Over the wide-angle visuals of drivers pushing themselves and their car to the limit, over the engine roar and gear whine and tire squeal and raindrops—yes, rain plays a critical role in the film—Rookie Season features a fair amount of voiceover narration, though not quite like most documentaries.
"There’s not a single talking-edit interview in the entire thing," Bonvento almost boasted. "It’s not a traditional documentary, I wanted it to really feel like cinema."
High-res images from handhelds and GoPros alike foster impressive production quality, achieving exactly the levels of lofty cinematic emotionality that Bonvento strives to capture. But even with the narrative structure of an almost fairytale season, gaps where the words don't quite mesh with the action do crop up, as most voiceover-heavy films tend to reveal (looking at you, Malick).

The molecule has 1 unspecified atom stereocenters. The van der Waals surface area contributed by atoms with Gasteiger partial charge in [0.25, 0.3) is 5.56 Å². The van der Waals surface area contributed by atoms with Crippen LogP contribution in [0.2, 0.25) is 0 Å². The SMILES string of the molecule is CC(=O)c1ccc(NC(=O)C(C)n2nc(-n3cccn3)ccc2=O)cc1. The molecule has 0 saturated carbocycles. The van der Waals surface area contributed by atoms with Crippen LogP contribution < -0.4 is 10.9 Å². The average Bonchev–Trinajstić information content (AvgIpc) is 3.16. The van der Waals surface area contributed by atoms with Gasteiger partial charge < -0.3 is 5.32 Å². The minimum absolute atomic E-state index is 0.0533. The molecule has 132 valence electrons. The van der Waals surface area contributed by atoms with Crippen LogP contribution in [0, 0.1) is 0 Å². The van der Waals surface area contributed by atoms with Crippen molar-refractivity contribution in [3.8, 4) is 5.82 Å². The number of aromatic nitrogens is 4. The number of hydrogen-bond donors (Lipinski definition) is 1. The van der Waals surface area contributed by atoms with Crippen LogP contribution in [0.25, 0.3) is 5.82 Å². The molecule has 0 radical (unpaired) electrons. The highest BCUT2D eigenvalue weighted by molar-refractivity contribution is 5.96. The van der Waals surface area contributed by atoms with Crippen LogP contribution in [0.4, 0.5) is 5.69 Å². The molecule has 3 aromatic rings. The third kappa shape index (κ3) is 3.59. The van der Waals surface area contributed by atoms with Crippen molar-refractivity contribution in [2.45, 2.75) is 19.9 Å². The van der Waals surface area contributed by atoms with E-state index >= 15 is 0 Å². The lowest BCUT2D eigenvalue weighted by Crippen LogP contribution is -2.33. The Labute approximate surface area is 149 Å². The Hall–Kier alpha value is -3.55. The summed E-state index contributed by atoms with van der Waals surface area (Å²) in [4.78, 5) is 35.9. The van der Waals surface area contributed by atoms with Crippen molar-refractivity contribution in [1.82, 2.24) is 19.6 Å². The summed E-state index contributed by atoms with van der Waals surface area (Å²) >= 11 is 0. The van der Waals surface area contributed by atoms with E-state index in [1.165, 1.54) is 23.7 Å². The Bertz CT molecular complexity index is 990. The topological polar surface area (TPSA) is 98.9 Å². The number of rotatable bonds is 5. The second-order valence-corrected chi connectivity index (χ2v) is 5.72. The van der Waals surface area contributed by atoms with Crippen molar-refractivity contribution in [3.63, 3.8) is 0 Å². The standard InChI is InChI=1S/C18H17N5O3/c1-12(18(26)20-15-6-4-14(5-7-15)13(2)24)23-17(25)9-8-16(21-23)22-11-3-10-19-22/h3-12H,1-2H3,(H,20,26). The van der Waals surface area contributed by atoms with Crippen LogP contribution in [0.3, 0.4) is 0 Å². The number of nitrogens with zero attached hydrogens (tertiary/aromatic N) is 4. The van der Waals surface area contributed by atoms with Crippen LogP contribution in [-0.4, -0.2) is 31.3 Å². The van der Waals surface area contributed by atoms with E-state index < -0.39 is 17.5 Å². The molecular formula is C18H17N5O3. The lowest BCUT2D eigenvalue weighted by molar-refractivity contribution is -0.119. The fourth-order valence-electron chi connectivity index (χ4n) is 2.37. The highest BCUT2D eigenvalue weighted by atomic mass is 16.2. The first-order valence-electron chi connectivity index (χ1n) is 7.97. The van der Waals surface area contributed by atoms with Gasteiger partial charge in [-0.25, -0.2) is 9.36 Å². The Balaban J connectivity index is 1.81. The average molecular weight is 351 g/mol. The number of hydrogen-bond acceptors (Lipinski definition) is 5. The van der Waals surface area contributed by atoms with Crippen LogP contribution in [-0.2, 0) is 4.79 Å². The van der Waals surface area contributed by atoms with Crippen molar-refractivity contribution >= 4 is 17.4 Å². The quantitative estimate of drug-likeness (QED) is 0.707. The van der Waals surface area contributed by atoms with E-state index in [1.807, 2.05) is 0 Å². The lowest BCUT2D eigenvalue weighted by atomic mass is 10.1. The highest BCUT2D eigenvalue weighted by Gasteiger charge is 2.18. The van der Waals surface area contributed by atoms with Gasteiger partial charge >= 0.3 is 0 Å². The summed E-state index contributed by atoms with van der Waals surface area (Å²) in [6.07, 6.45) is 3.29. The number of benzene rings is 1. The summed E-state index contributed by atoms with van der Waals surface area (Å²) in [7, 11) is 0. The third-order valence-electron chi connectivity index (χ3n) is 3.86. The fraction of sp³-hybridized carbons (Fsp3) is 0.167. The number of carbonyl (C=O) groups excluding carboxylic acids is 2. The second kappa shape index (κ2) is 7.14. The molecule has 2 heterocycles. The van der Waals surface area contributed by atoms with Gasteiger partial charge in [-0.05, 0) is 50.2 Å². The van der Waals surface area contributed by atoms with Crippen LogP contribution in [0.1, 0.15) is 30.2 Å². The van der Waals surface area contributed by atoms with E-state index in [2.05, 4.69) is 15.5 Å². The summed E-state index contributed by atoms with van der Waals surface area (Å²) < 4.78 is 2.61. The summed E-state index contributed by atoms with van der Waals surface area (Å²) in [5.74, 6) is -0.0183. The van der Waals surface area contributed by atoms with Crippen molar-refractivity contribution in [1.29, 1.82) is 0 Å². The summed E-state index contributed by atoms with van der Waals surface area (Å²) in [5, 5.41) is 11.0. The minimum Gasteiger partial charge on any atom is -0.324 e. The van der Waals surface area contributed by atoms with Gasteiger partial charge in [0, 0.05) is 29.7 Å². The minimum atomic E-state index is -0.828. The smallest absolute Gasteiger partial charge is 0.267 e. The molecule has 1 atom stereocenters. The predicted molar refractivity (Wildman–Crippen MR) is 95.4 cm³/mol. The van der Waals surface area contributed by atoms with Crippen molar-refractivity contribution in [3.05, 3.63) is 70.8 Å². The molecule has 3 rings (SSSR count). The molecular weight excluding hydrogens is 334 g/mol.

But then, one of the most singularly intense, simultaneously nerve-racking and calmly Zen racing sequences ever caught on camera wraps up Rookie Season and delivers a knockout punch of an ending—no spoilers here, you'll have to check out the movie in theaters or wait until it hits streaming platforms in early April.
"Racing, to me, is not about champagne and trophies and podiums," Bonvento wrapped up. "It’s about all the hard work that goes in behind the scenes, the incredible dedication that these people have, the excessive single-minded desire that is really necessary to do this as a living. Because nobody has to do this, people choose to do this. Most of the people there in the paddock are there because they love it."
And next to the pits, the teams, the drivers, and the cars, keep an eye out for director Adrian Bonvento at any IMSA race, exploring his own inner drive to capture the racing mindset in ways never before seen on camera.
Sources: rebelrockracing.co, adrianbonvento.com, urbangridsolar.com, youtube.com, limerock.com, and prattmiller.com.